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Sustainability: Tips for Food Storage

October 25, 2017

By Erin Gunter, MS

As a continuation from last week’s blog post, I would like to share some additional tips from Corporate Chef Cate Smith about food storage and optimum shelf life. The next time you are getting ready to head out to the store or farmers market, or you are rearranging items in the refrigerator, consider the following suggestions.

First in, First Out

Create a system for storing items after you purchase them at the store or farmers market. Rotate food by placing newer items at the back of the refrigerator and older items at the front. Having less recently purchased foods more easily accessible, you are more likely to eat them than unnecessarily throw them away.

Take Inventory

Put a dry erase board (or even a piece of paper) on the front of your fridge so that you can take notes about the items within the refrigerator. On this board you can keep a list of the items in the fridge that need to be eaten, and by when. In addition, you can strike through items as you use them so you know what you need to purchase the next time you are out shopping.

Temperature and Storage

Make sure when you are putting items in the refrigerator that you are storing the food at the optimal temperature and in ideal locations. Think about the following when arranging items in your refrigerator so it does not have to work too hard to keep foods fresh and cooled properly:

  • Door of the refrigerator: sauces, bottles, and it can be used to defrost items from the freezer
  • Upper shelves: milk, juices, ice tea, or items not to be chilled too cold
  • Middle shelves: fish, items marked “refrigerate after opening,” dips, tomato sauce, cakes, deli meats, cheese, yogurt, and eggs
  • Lower shelves: leftover meats, hard vegetables, smoked fish
  • Bottom drawers: fruits, vegetables, lettuces, and vacuum sealed containers

Optimize Shelf Life of Herbs

When storing herbs in the refrigerator, you can follow these simple steps so they will last for 2 weeks or longer:

  • Snip off the bottom of the stems
  • Make sure the leaves are completely dry; hold off rinsing them until you are about to use them
  • Partly fill a jar or glass with water and place the stem ends of the herbs into the water
  • If you are storing herbs in the refrigerator, cover loosely with a plastic bag or (for cilantro) wrap in moist paper towel
  • Change the water after several days if the water starts to discolor

Properly Store Fruits and Vegetables

Fruits are best stored in a different location than vegetables, whether in the refrigerator and on your counter. Fruits that give off a high level of ethylene, such as bananas, can prematurely ripen and spoil surrounding vegetables.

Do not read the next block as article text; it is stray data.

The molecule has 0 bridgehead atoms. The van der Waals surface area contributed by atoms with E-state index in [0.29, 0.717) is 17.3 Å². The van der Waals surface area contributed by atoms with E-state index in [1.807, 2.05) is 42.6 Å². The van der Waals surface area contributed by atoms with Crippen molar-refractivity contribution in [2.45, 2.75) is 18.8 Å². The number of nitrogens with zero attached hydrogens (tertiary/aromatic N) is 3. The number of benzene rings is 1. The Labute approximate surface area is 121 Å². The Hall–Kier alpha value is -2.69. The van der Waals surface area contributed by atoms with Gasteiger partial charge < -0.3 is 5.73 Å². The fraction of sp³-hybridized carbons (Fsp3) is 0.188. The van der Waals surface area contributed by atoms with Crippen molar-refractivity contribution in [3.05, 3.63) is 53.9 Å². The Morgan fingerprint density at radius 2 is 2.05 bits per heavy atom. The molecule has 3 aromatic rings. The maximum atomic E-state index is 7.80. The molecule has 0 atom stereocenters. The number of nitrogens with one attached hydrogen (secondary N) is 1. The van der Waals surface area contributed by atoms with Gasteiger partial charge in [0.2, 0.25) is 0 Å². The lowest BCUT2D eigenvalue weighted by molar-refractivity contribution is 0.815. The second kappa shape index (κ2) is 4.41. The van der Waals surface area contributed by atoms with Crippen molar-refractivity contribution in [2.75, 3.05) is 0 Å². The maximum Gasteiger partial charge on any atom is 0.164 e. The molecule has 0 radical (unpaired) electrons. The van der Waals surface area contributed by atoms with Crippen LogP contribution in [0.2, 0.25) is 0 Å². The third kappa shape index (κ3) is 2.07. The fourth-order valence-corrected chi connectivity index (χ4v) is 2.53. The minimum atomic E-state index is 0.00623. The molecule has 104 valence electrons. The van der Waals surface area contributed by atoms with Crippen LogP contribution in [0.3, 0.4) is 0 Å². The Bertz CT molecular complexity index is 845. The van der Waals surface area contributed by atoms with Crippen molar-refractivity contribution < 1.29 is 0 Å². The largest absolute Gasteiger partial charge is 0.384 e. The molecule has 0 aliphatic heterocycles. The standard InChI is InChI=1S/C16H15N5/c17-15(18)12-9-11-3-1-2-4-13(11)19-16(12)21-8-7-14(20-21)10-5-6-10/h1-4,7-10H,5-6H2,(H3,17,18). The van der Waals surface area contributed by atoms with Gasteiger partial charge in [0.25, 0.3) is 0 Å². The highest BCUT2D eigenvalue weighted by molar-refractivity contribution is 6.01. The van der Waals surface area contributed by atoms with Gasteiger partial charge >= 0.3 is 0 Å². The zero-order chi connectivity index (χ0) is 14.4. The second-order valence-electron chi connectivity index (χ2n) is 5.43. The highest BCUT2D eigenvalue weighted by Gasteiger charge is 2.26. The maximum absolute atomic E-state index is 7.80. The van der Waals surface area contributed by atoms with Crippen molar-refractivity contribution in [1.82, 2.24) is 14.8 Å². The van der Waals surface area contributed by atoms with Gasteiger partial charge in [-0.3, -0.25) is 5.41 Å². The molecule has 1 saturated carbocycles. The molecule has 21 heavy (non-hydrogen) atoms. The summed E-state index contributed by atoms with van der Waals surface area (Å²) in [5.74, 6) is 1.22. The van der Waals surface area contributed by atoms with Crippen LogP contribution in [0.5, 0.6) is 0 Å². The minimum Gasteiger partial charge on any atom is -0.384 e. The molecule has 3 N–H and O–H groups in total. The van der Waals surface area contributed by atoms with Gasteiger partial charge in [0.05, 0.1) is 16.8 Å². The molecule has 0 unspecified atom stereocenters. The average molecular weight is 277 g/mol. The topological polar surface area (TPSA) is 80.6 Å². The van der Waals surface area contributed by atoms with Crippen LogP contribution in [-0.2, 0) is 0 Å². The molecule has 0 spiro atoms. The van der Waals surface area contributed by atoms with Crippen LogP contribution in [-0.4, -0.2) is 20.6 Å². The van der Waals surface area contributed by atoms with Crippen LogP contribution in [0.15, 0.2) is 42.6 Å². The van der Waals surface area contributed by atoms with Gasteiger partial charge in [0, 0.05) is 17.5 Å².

• Vegetables: Pack vegetables loosely in the refrigerator and make sure any storage bags have holes to allow for air flow. Before storing, remove ties and rubber bands and trim any leafy ends. If washing greens ahead of time, make sure to dry completely and layer with paper towels to absorb any remaining moisture.
  • Fruits: Non-cherry stone fruits, avocados, tomatoes, mangoes, melons, apples, and pears will continue to ripen if left sitting out on a counter top. Fruits like grapes, all citrus, and berries will only deteriorate and should be refrigerated.

Monitor Use and Waste

Take time to write down every food item that you have thrown away to determine what items you waste on a regular basis. For example, if you regularly only eat half a loaf of bread before it spoils, you can note this. The next time you purchase bread, you might immediately put half in the freezer to avoid wasting it.

Have an Encore Night

One way to make sure not to waste food is to designate one or more nights during the week to have an encore of a previous meal. In addition, you could make sure to use every edible part of your food items. Stems, leaves and the like can be included when making stocks, smoothies, casseroles, and soup.

Consider Registering For a Changing From Within Course

This 8-week course will help you learn to bring close attention to your mind, body, behaviors and patterns related to eating. You will explore the many variables that drive our habits—including stress, unhappiness, and even unconscious beliefs—and develop a road map for sustainable change.

The group support and personal mindfulness skills you will develop in this program can provide a pathway to achieve a healthy weight that can be maintained for a lifetime. Loaded with concrete meditation exercises, behavioral techniques, nutrition advice, and meal-planning charts, this course provides the tools to avoid cravings, stop emotional overeating, and figure out when you are full.

Lasting weight loss and healthy living begin in the mind. Are your ready to learn how to re-program your body, make healthy choices, lose weight, and keep it off for life? Click here to learn more about Click here to learn more about Changing From Within.

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